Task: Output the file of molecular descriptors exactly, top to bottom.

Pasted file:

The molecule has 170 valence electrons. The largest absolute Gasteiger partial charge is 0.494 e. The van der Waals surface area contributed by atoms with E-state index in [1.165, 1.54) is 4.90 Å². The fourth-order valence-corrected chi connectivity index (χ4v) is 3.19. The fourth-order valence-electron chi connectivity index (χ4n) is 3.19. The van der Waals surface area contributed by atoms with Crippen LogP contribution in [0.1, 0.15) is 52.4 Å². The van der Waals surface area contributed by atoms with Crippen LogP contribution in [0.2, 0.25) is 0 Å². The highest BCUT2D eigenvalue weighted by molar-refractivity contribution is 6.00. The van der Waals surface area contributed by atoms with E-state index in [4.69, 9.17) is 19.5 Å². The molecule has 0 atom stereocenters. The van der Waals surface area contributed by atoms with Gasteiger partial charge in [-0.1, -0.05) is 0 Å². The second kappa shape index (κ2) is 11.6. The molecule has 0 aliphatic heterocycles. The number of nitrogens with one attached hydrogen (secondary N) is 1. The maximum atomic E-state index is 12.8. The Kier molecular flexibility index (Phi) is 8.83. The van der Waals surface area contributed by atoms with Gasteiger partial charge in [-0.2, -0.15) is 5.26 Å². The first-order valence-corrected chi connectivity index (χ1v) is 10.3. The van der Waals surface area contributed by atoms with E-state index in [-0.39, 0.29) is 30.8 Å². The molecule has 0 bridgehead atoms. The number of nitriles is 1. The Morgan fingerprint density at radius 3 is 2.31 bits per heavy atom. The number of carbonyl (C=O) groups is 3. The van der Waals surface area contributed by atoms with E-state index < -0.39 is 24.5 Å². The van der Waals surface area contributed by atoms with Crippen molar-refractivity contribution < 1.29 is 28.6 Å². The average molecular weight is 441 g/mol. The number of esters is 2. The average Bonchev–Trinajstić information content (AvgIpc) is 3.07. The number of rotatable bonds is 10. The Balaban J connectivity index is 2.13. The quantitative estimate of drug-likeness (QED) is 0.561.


The molecule has 170 valence electrons. The largest absolute Gasteiger partial charge is 0.494 e. The van der Waals surface area contributed by atoms with E-state index in [1.165, 1.54) is 4.90 Å². The fourth-order valence-corrected chi connectivity index (χ4v) is 3.19. The fourth-order valence-electron chi connectivity index (χ4n) is 3.19. The van der Waals surface area contributed by atoms with Crippen LogP contribution in [0.1, 0.15) is 52.4 Å². The van der Waals surface area contributed by atoms with Crippen LogP contribution in [0.2, 0.25) is 0 Å². The highest BCUT2D eigenvalue weighted by molar-refractivity contribution is 6.00. The van der Waals surface area contributed by atoms with E-state index in [4.69, 9.17) is 19.5 Å². The molecule has 0 atom stereocenters. The van der Waals surface area contributed by atoms with Gasteiger partial charge in [-0.1, -0.05) is 0 Å². The second kappa shape index (κ2) is 11.6. The molecule has 0 aliphatic heterocycles. The number of nitrogens with one attached hydrogen (secondary N) is 1. The maximum atomic E-state index is 12.8. The Kier molecular flexibility index (Phi) is 8.83. The van der Waals surface area contributed by atoms with Gasteiger partial charge in [-0.2, -0.15) is 5.26 Å². The first-order valence-corrected chi connectivity index (χ1v) is 10.3. The van der Waals surface area contributed by atoms with E-state index in [-0.39, 0.29) is 30.8 Å². The molecule has 0 bridgehead atoms. The number of nitriles is 1. The Morgan fingerprint density at radius 3 is 2.31 bits per heavy atom. The number of carbonyl (C=O) groups is 3. The van der Waals surface area contributed by atoms with E-state index < -0.39 is 24.5 Å². The van der Waals surface area contributed by atoms with Crippen molar-refractivity contribution < 1.29 is 28.6 Å². The average molecular weight is 441 g/mol. The number of esters is 2. The average Bonchev–Trinajstić information content (AvgIpc) is 3.07. The number of rotatable bonds is 10. The Balaban J connectivity index is 2.13. The quantitative estimate of drug-likeness (QED) is 0.561.